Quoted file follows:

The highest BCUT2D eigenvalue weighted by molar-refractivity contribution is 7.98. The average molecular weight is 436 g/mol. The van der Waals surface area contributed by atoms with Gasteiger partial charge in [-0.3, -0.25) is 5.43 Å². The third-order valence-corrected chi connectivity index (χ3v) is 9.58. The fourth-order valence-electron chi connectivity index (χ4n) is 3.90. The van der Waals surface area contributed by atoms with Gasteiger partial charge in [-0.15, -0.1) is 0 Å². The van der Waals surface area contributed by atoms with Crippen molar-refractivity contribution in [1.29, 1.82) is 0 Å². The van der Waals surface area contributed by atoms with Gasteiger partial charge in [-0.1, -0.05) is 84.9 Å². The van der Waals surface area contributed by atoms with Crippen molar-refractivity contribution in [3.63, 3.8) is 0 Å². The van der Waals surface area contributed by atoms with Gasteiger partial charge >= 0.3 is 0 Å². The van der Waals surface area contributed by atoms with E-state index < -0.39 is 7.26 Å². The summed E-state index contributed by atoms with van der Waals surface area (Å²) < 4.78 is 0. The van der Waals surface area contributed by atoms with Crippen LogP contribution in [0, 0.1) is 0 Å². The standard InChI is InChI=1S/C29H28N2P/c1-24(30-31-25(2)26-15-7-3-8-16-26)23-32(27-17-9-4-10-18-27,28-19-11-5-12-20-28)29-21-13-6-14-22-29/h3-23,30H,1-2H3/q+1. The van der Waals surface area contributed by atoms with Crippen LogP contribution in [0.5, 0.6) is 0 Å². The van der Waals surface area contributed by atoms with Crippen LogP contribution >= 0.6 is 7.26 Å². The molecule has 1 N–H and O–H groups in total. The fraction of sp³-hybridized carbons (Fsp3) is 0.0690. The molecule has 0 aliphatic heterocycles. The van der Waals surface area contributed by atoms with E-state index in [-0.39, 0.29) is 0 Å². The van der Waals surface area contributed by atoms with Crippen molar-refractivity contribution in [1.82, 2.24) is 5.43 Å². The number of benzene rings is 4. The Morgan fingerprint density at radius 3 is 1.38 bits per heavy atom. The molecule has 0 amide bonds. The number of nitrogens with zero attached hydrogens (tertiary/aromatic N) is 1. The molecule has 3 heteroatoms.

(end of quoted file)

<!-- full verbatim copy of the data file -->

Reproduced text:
The highest BCUT2D eigenvalue weighted by molar-refractivity contribution is 7.98. The average molecular weight is 436 g/mol. The van der Waals surface area contributed by atoms with Gasteiger partial charge in [-0.3, -0.25) is 5.43 Å². The third-order valence-corrected chi connectivity index (χ3v) is 9.58. The fourth-order valence-electron chi connectivity index (χ4n) is 3.90. The van der Waals surface area contributed by atoms with Gasteiger partial charge in [-0.15, -0.1) is 0 Å². The van der Waals surface area contributed by atoms with Crippen molar-refractivity contribution in [1.29, 1.82) is 0 Å². The van der Waals surface area contributed by atoms with Gasteiger partial charge in [-0.1, -0.05) is 84.9 Å². The van der Waals surface area contributed by atoms with Crippen molar-refractivity contribution in [3.63, 3.8) is 0 Å². The van der Waals surface area contributed by atoms with Gasteiger partial charge >= 0.3 is 0 Å². The van der Waals surface area contributed by atoms with E-state index < -0.39 is 7.26 Å². The summed E-state index contributed by atoms with van der Waals surface area (Å²) < 4.78 is 0. The van der Waals surface area contributed by atoms with Crippen LogP contribution in [0, 0.1) is 0 Å². The standard InChI is InChI=1S/C29H28N2P/c1-24(30-31-25(2)26-15-7-3-8-16-26)23-32(27-17-9-4-10-18-27,28-19-11-5-12-20-28)29-21-13-6-14-22-29/h3-23,30H,1-2H3/q+1. The van der Waals surface area contributed by atoms with Crippen LogP contribution in [0.5, 0.6) is 0 Å². The van der Waals surface area contributed by atoms with Crippen LogP contribution >= 0.6 is 7.26 Å². The molecule has 1 N–H and O–H groups in total. The fraction of sp³-hybridized carbons (Fsp3) is 0.0690. The molecule has 0 aliphatic heterocycles. The van der Waals surface area contributed by atoms with E-state index in [-0.39, 0.29) is 0 Å². The van der Waals surface area contributed by atoms with Crippen molar-refractivity contribution in [1.82, 2.24) is 5.43 Å². The number of benzene rings is 4. The Morgan fingerprint density at radius 3 is 1.38 bits per heavy atom. The molecule has 0 amide bonds. The number of nitrogens with zero attached hydrogens (tertiary/aromatic N) is 1. The molecule has 3 heteroatoms.